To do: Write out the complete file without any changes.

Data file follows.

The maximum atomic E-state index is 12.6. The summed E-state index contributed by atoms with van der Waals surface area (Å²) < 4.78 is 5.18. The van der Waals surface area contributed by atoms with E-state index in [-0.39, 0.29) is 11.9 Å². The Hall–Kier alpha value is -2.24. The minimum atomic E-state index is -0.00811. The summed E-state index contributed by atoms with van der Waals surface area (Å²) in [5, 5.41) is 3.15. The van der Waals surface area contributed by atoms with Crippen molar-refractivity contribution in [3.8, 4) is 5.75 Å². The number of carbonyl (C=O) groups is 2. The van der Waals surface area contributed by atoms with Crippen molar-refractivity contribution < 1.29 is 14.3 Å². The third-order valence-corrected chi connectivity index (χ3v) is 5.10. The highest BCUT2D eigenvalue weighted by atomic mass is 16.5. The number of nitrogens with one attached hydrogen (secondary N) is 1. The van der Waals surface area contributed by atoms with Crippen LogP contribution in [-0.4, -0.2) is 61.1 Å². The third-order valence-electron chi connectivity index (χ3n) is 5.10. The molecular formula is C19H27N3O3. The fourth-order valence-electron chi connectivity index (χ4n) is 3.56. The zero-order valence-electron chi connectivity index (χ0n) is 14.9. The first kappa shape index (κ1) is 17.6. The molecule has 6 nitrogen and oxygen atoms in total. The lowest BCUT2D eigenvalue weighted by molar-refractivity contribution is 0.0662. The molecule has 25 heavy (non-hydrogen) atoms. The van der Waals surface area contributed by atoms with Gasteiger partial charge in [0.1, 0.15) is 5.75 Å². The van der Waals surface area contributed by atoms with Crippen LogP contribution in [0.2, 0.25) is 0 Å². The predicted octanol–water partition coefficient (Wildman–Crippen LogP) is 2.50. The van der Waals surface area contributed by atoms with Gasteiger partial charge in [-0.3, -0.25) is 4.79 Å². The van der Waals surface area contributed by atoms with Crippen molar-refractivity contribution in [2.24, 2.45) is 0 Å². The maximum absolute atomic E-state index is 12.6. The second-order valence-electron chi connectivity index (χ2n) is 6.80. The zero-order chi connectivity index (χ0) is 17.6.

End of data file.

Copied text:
The maximum atomic E-state index is 12.6. The summed E-state index contributed by atoms with van der Waals surface area (Å²) < 4.78 is 5.18. The van der Waals surface area contributed by atoms with E-state index in [-0.39, 0.29) is 11.9 Å². The Hall–Kier alpha value is -2.24. The minimum atomic E-state index is -0.00811. The summed E-state index contributed by atoms with van der Waals surface area (Å²) in [5, 5.41) is 3.15. The van der Waals surface area contributed by atoms with Crippen molar-refractivity contribution in [3.8, 4) is 5.75 Å². The number of carbonyl (C=O) groups is 2. The van der Waals surface area contributed by atoms with Crippen molar-refractivity contribution < 1.29 is 14.3 Å². The third-order valence-corrected chi connectivity index (χ3v) is 5.10. The highest BCUT2D eigenvalue weighted by atomic mass is 16.5. The number of nitrogens with one attached hydrogen (secondary N) is 1. The van der Waals surface area contributed by atoms with Crippen LogP contribution in [-0.4, -0.2) is 61.1 Å². The third-order valence-electron chi connectivity index (χ3n) is 5.10. The molecular formula is C19H27N3O3. The fourth-order valence-electron chi connectivity index (χ4n) is 3.56. The zero-order valence-electron chi connectivity index (χ0n) is 14.9. The first kappa shape index (κ1) is 17.6. The molecule has 6 nitrogen and oxygen atoms in total. The lowest BCUT2D eigenvalue weighted by molar-refractivity contribution is 0.0662. The molecule has 25 heavy (non-hydrogen) atoms. The van der Waals surface area contributed by atoms with Gasteiger partial charge in [0.1, 0.15) is 5.75 Å². The van der Waals surface area contributed by atoms with Crippen LogP contribution in [0.2, 0.25) is 0 Å². The predicted octanol–water partition coefficient (Wildman–Crippen LogP) is 2.50. The van der Waals surface area contributed by atoms with Gasteiger partial charge in [-0.3, -0.25) is 4.79 Å². The van der Waals surface area contributed by atoms with Crippen molar-refractivity contribution in [2.24, 2.45) is 0 Å². The maximum absolute atomic E-state index is 12.6. The second-order valence-electron chi connectivity index (χ2n) is 6.80. The zero-order chi connectivity index (χ0) is 17.6.